Chevy Chase Bank v. Wachovia Bank NA
UNPUBLISHED UNITED STATES COURT OF APPEALS FOR THE FOURTH CIRCUIT
CHEVY CHASE BANK, F.S.B., Plaintiff - Appellee, versus WACHOVIA BANK, N.A., Defendant - Appellant, and YOUNG & RUBICAM, INCORPORATED, Defendant.
Appeal from the United States District Court for the Eastern District of Virginia, at Alexandria. Gerald Bruce Lee, District Judge. (CA-04-275)
September 20, 2006
December 6, 2006
Before WILKINSON, NIEMEYER, and SHEDD, Circuit Judges.
Affirmed by unpublished opinion. Judge Shedd wrote the majority opinion, in which Judge Wilkinson concurred. Judge Niemeyer wrote a dissenting opinion.
ARGUED: Daniel S. Fiore, Arlington, Virginia, for Appellant. Ralph Arthur Taylor, Jr., ARENT FOX, P.L.L.C., Washington, D.C., for Appellee. ON BRIEF: Eric S. Baxter, ARENT FOX, P.L.L.C., Washington, D.C., for Appellee.
Unpublished opinions are not binding precedent in this circuit.
SHEDD, Circuit Judge: Wachovia Bank, N.A. ("Wachovia") brings this appeal, asserting that the district court erred when it denied its motion for summary judgment and granted summary judgment in favor of Chevy Chase, F.S.B. ("Chevy Chase"). Finding no error, we affirm.
I This case involves a dispute over a check in the amount of $341,187.45 issued on July 19, 2002. The check, drawn on the
account of Young & Rubicam ("Y&R") at Wachovia, was deposited into an account maintained at Chevy Chase. Subsequently, Chevy Chase
presented the check to Wachovia, which paid the check and debited Y&R's account for the amount of the check. When issued, the check Upon deposit at
was made payable to Hearst Magazines Division.
Chevy Chase, however, the name of the payee was Kon Pesicka/CJ International. Y&R and Wachovia operate under a "positive pay" agreement, whereby Y&R drafts a check on its account and identifies key features of the check to Wachovia. Specifically, Y&R informs
Wachovia of the date, check number, and dollar amount on each check. When the check is later presented to Wachovia for payment,
Wachovia verifies each of these identifiers and pays the check unless one of them differs from the information supplied by Y&R.
provided by Y&R.
Wachovia accordingly paid the check without Y&R subsequently discovered that check, notified Wachovia, and
verifying the name of the payee. there were problems with the
requested that Wachovia produce the original check.
Wachovia was unable to locate and produce the original check because, pursuant to its policy, Wachovia had destroyed the
original check after storing a digital copy.
"business" reasons, then credited Y&R's account for the value of the check. Thereafter, Wachovia sought repayment of the check from Chevy Chase based on an assertion of breach of presentment warranty. Upon receiving this request, Chevy Chase launched an investigation to determine whether the check had been forged or altered. Chevy
Chase, however, was unable to determine with certainty what type of fraud was committed. More specifically, Chevy Chase could not
determine whether the check it received was the check which Y&R had issued but with the name of the payee altered or whether it was a different check which was a forgery or a counterfeit. Chevy Chase then filed this action, seeking a declaratory judgment regarding its obligations to Wachovia. Wachovia, in turn, sought to hold Chevy Chase liable for breach of presentment
warranty under the Virginia Commercial Code. After discovery, both parties moved for summary judgment. The district court, holding
that Wachovia had failed to produce sufficient evidence showing that the check had been altered, granted summary judgment in favor of Chevy Chase. Further, the district court alternatively held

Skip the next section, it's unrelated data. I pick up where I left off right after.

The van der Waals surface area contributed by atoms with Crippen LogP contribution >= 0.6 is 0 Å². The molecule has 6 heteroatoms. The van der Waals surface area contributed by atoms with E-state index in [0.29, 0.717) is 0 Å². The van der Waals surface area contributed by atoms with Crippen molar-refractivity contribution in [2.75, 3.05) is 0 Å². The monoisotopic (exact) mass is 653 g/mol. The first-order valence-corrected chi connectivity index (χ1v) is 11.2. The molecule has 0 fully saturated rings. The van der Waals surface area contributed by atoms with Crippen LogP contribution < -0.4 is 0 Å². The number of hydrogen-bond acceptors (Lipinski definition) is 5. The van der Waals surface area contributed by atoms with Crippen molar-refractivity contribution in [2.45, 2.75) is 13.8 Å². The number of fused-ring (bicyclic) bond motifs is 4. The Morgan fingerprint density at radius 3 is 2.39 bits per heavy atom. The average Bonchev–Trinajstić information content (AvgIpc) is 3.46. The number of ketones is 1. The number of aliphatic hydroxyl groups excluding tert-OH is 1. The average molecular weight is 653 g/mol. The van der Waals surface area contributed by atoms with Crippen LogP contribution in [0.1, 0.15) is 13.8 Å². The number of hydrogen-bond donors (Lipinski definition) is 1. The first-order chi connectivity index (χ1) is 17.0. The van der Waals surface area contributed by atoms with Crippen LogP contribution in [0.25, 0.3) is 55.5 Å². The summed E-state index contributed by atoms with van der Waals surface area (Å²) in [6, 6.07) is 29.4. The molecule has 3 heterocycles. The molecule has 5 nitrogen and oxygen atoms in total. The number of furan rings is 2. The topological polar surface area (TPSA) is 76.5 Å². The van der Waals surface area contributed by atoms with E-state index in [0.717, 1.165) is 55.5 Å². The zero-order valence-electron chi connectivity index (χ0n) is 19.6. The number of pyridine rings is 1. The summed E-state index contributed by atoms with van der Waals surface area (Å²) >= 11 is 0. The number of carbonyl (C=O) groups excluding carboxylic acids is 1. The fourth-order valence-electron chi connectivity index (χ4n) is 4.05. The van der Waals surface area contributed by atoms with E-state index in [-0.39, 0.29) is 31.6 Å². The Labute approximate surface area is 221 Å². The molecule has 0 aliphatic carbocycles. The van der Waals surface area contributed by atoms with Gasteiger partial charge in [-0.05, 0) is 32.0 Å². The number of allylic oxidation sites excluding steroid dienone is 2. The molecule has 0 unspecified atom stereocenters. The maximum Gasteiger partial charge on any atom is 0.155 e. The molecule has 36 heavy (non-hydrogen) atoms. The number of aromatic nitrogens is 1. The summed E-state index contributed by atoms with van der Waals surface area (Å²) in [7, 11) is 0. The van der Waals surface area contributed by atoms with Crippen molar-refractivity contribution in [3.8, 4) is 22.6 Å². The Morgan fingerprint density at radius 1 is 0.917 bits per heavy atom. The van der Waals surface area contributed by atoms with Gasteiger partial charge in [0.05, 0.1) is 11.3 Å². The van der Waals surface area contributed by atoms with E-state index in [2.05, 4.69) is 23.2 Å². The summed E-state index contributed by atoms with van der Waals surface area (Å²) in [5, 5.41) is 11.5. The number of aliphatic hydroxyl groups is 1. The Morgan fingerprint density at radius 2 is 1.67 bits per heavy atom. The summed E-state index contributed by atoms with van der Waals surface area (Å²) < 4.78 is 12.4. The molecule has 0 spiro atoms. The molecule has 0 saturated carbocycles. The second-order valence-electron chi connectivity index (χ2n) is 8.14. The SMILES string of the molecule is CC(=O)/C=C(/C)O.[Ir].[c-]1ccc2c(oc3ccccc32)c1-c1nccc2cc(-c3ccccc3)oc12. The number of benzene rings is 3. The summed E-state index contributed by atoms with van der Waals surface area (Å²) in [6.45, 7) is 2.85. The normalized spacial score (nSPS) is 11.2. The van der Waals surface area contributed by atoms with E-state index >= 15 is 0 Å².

that Wachovia was precluded from recovery because, under its positive pay agreement, it was not obligated to credit Y&R's account upon discovery of check fraud. Thus, any loss was
voluntarily borne by Wachovia, meaning that Wachovia suffered no damages. This appeal followed.
II We review de novo the district court's decision to grant summary judgment, applying the same standards which the district court employed. Nat'l City Bank of Indiana v. Turnbaugh, 463 F.3d
325, 329 (4th Cir. 2006). Summary judgment is proper only if there are no genuine issues of material fact and if the moving party is entitled to judgment as a matter of law. Fed. R. Civ. P. 56. In
reviewing a grant of summary judgment, we must view all facts in a light most favorable to the non-moving party. Lobby, Inc., 477 U.S. 242, 255 (1986). Anderson v. Liberty
However, the non-moving
party must "go beyond the pleadings and by [his] own affidavits, or by the depositions, answers to interrogatories, and admissions on file, designate specific facts showing that there is a genuine issue for trial." Celotex Corp. v. Catrett, 477 U.S. 317, 324
(1986) (internal quotations omitted).
III Both parties agree that the check received by Chevy Chase and the check issued by Y&R had different payees. This being the case,
the check received by Chevy Chase -- and paid by Wachovia -- could have been the original check issued by Y&R (and subsequently altered by an unknown party) or the check could have been a counterfeit check (or a check with a forged drawer signature). The primary factual dispute centers on this distinction. Wachovia
contends that the check was altered, while Chevy Chase maintains that the check was forged. The outcome of this factual dispute
determines who must bear the loss incurred when the check was paid. The Virginia Commercial Code provides that a party presenting a check for payment makes a warranty of presentment to the party paying the check. Va. Code Ann. § 8.4-207.2. One of the
guarantees included in the warranty of presentment is that the check presented has not been "altered." Id. § 8.4-207.2(a)(2). An alteration is defined as: (I) an unauthorized change in an instrument that purports to modify in any respect the obligation of a party, or (ii) an unauthorized addition of words or numbers or other change to an incomplete instrument relating to the obligation of a party. Id. § 8.3A-407(a). However, the presentment warranty does not
include a guarantee that the drawer's signature on the check is authorized. no knowledge Instead, it provides only that a presenting party has that a check bears an unauthorized (or forged)